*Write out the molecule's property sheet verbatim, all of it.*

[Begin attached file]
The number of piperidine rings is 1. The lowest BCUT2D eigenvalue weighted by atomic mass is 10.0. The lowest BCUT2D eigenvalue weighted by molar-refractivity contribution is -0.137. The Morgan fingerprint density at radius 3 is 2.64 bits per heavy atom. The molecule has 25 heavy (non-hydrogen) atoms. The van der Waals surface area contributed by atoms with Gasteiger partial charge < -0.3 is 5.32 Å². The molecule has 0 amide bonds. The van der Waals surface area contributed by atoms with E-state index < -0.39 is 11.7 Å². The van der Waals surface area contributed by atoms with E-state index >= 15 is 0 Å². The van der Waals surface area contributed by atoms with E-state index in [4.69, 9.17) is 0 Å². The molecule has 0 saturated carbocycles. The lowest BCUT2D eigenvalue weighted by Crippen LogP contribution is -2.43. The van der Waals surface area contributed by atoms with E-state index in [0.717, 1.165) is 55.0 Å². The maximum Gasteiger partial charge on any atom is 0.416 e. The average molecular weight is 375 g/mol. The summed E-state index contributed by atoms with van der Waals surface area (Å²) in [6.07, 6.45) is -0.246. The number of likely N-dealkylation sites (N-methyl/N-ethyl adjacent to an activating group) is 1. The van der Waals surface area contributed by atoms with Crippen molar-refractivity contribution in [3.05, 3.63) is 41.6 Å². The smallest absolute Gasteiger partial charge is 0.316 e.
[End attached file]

The number of piperidine rings is 1. The lowest BCUT2D eigenvalue weighted by atomic mass is 10.0. The lowest BCUT2D eigenvalue weighted by molar-refractivity contribution is -0.137. The Morgan fingerprint density at radius 3 is 2.64 bits per heavy atom. The molecule has 25 heavy (non-hydrogen) atoms. The van der Waals surface area contributed by atoms with Gasteiger partial charge < -0.3 is 5.32 Å². The molecule has 0 amide bonds. The van der Waals surface area contributed by atoms with E-state index < -0.39 is 11.7 Å². The van der Waals surface area contributed by atoms with E-state index >= 15 is 0 Å². The van der Waals surface area contributed by atoms with E-state index in [4.69, 9.17) is 0 Å². The molecule has 0 saturated carbocycles. The lowest BCUT2D eigenvalue weighted by Crippen LogP contribution is -2.43. The van der Waals surface area contributed by atoms with E-state index in [0.717, 1.165) is 55.0 Å². The maximum Gasteiger partial charge on any atom is 0.416 e. The average molecular weight is 375 g/mol. The summed E-state index contributed by atoms with van der Waals surface area (Å²) in [6.07, 6.45) is -0.246. The number of likely N-dealkylation sites (N-methyl/N-ethyl adjacent to an activating group) is 1. The van der Waals surface area contributed by atoms with Crippen molar-refractivity contribution in [3.05, 3.63) is 41.6 Å². The smallest absolute Gasteiger partial charge is 0.316 e.